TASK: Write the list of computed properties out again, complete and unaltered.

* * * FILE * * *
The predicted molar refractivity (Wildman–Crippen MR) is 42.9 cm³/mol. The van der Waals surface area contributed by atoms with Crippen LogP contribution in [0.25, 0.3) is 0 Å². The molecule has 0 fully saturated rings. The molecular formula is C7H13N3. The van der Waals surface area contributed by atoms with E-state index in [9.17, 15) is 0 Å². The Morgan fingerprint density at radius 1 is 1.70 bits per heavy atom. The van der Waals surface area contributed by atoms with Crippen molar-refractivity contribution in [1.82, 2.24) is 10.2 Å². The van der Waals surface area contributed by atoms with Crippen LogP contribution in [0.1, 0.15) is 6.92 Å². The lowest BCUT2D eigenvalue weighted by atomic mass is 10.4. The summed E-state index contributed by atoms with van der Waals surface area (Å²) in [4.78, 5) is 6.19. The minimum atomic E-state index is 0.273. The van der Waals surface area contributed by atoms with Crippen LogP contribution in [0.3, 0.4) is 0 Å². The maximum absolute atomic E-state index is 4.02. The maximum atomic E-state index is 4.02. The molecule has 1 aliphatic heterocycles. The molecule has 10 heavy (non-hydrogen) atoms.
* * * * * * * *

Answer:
The predicted molar refractivity (Wildman–Crippen MR) is 42.9 cm³/mol. The van der Waals surface area contributed by atoms with Crippen LogP contribution in [0.25, 0.3) is 0 Å². The molecule has 0 fully saturated rings. The molecular formula is C7H13N3. The van der Waals surface area contributed by atoms with E-state index in [9.17, 15) is 0 Å². The Morgan fingerprint density at radius 1 is 1.70 bits per heavy atom. The van der Waals surface area contributed by atoms with Crippen molar-refractivity contribution in [1.82, 2.24) is 10.2 Å². The van der Waals surface area contributed by atoms with Crippen LogP contribution in [0.1, 0.15) is 6.92 Å². The lowest BCUT2D eigenvalue weighted by atomic mass is 10.4. The summed E-state index contributed by atoms with van der Waals surface area (Å²) in [4.78, 5) is 6.19. The minimum atomic E-state index is 0.273. The van der Waals surface area contributed by atoms with Crippen LogP contribution in [0.3, 0.4) is 0 Å². The maximum absolute atomic E-state index is 4.02. The maximum atomic E-state index is 4.02. The molecule has 1 aliphatic heterocycles. The molecule has 10 heavy (non-hydrogen) atoms.